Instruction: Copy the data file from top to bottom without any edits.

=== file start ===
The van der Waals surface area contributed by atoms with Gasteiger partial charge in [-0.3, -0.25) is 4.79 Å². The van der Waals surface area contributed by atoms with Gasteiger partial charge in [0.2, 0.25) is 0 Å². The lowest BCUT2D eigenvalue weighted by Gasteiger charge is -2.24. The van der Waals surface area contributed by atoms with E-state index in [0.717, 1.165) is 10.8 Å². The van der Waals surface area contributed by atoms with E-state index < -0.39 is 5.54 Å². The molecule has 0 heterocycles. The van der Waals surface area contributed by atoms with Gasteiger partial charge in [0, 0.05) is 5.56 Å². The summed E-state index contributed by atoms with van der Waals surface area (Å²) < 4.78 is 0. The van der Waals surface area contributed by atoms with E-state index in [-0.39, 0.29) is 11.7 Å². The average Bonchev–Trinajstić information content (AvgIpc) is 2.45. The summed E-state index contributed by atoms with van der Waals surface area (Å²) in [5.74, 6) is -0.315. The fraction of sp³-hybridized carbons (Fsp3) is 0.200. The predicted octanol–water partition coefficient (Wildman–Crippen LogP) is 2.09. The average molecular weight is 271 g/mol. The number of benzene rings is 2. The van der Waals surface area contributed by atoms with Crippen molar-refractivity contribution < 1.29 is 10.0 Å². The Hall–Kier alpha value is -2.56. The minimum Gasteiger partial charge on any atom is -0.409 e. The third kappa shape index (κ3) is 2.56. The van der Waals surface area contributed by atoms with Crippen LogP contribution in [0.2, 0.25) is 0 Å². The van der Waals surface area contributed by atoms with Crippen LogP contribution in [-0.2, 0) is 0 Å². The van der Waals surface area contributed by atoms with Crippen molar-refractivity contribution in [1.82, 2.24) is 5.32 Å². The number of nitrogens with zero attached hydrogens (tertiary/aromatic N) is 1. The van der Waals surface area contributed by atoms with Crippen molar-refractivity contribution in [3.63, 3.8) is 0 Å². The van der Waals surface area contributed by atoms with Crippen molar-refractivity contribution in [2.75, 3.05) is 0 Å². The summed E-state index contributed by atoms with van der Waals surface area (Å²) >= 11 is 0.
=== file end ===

The van der Waals surface area contributed by atoms with Gasteiger partial charge in [-0.3, -0.25) is 4.79 Å². The van der Waals surface area contributed by atoms with Gasteiger partial charge in [0.2, 0.25) is 0 Å². The lowest BCUT2D eigenvalue weighted by Gasteiger charge is -2.24. The van der Waals surface area contributed by atoms with E-state index in [0.717, 1.165) is 10.8 Å². The van der Waals surface area contributed by atoms with E-state index < -0.39 is 5.54 Å². The molecule has 0 heterocycles. The van der Waals surface area contributed by atoms with Gasteiger partial charge in [0, 0.05) is 5.56 Å². The summed E-state index contributed by atoms with van der Waals surface area (Å²) < 4.78 is 0. The van der Waals surface area contributed by atoms with E-state index in [-0.39, 0.29) is 11.7 Å². The average Bonchev–Trinajstić information content (AvgIpc) is 2.45. The summed E-state index contributed by atoms with van der Waals surface area (Å²) in [5.74, 6) is -0.315. The fraction of sp³-hybridized carbons (Fsp3) is 0.200. The predicted octanol–water partition coefficient (Wildman–Crippen LogP) is 2.09. The average molecular weight is 271 g/mol. The number of benzene rings is 2. The van der Waals surface area contributed by atoms with Crippen molar-refractivity contribution < 1.29 is 10.0 Å². The Hall–Kier alpha value is -2.56. The minimum Gasteiger partial charge on any atom is -0.409 e. The third kappa shape index (κ3) is 2.56. The van der Waals surface area contributed by atoms with Crippen LogP contribution in [0.2, 0.25) is 0 Å². The van der Waals surface area contributed by atoms with Crippen LogP contribution in [-0.2, 0) is 0 Å². The van der Waals surface area contributed by atoms with Crippen molar-refractivity contribution in [1.82, 2.24) is 5.32 Å². The number of nitrogens with zero attached hydrogens (tertiary/aromatic N) is 1. The van der Waals surface area contributed by atoms with Crippen molar-refractivity contribution in [3.63, 3.8) is 0 Å². The van der Waals surface area contributed by atoms with Crippen molar-refractivity contribution in [2.75, 3.05) is 0 Å². The summed E-state index contributed by atoms with van der Waals surface area (Å²) >= 11 is 0.